Embedded and Engaged in the Landscape

“I am not going to talk about plants.  Why do we make gardens?  What makes me garden?” TomStuart-Smith
Nobody can talk about gardens, the way an English person can.  And almost nobody can talk about them in the way Tom Stuart-Smith does.    “We spend the first half of our lives, copying other people and the second half copying ourselves. Somewhere in there, we find our individual voice.
From Sissinghurst to the Villa Lante to Rousham, Smith talked about process and momentum;  emergence and denouement; intimacy and distance.  This sounds pretty heady, but it wasn’t.  If anything, it might have been the kind of thing one discusses with a therapist.
I expect self-assurance from well-known garden designers.  Perhaps only someone who is completely self-assured, can meditate about their connection to the landscape in a room filled with 400 people.  Smith sited the novel, The Garden of the Finzi-Continis by Giorgio Bassani, as an instance of the dangers of viewing the garden as a separate world, of not connecting to the outside world. Smith’s garden progress from enclosed, to semi-enclosed to wilderness.  As he said, “my gardens create intimacy and move to a space that acknowledges loss.”
One of his most interesting points:  making an empty space in the garden actually creates a space that has a sense of being occupied, of history; something has happened here.  “It tell us how this place relates to the rest of the world.”

Smith’s life-long quest to be embedded and engaged in the landscape, I am totally in sync with.   I wish all my gardens to be immersive and engaging (maybe every garden designer does).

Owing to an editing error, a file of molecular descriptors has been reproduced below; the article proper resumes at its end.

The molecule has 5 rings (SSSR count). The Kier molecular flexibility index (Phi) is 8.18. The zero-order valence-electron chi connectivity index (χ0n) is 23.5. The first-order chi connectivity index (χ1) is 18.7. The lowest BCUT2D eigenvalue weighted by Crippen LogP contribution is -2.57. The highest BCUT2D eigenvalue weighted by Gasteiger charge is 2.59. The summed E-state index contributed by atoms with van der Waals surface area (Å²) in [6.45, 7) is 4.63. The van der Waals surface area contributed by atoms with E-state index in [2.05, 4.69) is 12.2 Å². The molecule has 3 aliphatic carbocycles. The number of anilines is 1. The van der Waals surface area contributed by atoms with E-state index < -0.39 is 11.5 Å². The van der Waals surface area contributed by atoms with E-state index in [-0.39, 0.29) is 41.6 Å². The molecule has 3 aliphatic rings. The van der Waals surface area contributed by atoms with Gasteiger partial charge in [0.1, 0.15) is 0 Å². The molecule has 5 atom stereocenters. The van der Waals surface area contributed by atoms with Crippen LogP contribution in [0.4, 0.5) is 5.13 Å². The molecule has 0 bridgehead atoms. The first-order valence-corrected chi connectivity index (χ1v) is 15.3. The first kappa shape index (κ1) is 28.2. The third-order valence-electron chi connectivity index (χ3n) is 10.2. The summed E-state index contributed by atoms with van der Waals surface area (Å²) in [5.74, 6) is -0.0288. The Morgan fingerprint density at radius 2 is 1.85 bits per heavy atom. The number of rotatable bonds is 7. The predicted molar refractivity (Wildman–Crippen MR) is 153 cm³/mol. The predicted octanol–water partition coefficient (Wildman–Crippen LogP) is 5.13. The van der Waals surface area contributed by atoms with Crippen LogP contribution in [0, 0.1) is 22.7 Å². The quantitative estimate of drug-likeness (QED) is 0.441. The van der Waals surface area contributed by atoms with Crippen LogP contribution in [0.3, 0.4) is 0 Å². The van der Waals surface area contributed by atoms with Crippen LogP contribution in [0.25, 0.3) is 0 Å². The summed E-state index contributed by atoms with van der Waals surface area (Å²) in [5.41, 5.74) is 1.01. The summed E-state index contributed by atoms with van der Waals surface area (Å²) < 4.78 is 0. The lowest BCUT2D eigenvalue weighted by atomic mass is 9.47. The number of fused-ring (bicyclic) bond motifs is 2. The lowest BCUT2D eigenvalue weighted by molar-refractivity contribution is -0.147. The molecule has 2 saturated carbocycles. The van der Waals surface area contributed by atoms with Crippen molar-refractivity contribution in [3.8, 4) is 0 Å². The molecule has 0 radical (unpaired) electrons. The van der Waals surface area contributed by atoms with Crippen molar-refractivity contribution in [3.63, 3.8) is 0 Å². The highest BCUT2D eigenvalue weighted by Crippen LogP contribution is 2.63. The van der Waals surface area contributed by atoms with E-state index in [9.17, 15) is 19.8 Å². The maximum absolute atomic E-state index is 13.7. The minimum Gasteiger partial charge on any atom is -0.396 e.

New York Botanical Garden
January 31, 2013

The Barn Garden is Smith’s self-published a book about his own garden.  “It’s a book about coming to terms with who you are as a person”.  This last comment brought the lecture back to its beginning.  And reminded me of how I am always struggling with separation and connection, both in the garden and in life.

This a poem that Tom Stuart-Smith recited in the beginning of his talk.  I was unfamiliar with it, so I share it with you.

Robert Herrick
A Sweet disorder
A SWEET disorder in the dress
Kindles in clothes a wantonness:—
A lawn about the shoulders thrown
Into a fine distractión,—
An erring lace, which here and there
Enthrals the crimson stomacher,—
A cuff neglectful, and thereby
Ribbands to flow confusedly,—
A winning wave, deserving note,
In the tempestuous petticoat,—
A careless shoe-string, in whose tie
I see a wild civility,—
Do more bewitch me, than when art
Is too precise in every part.



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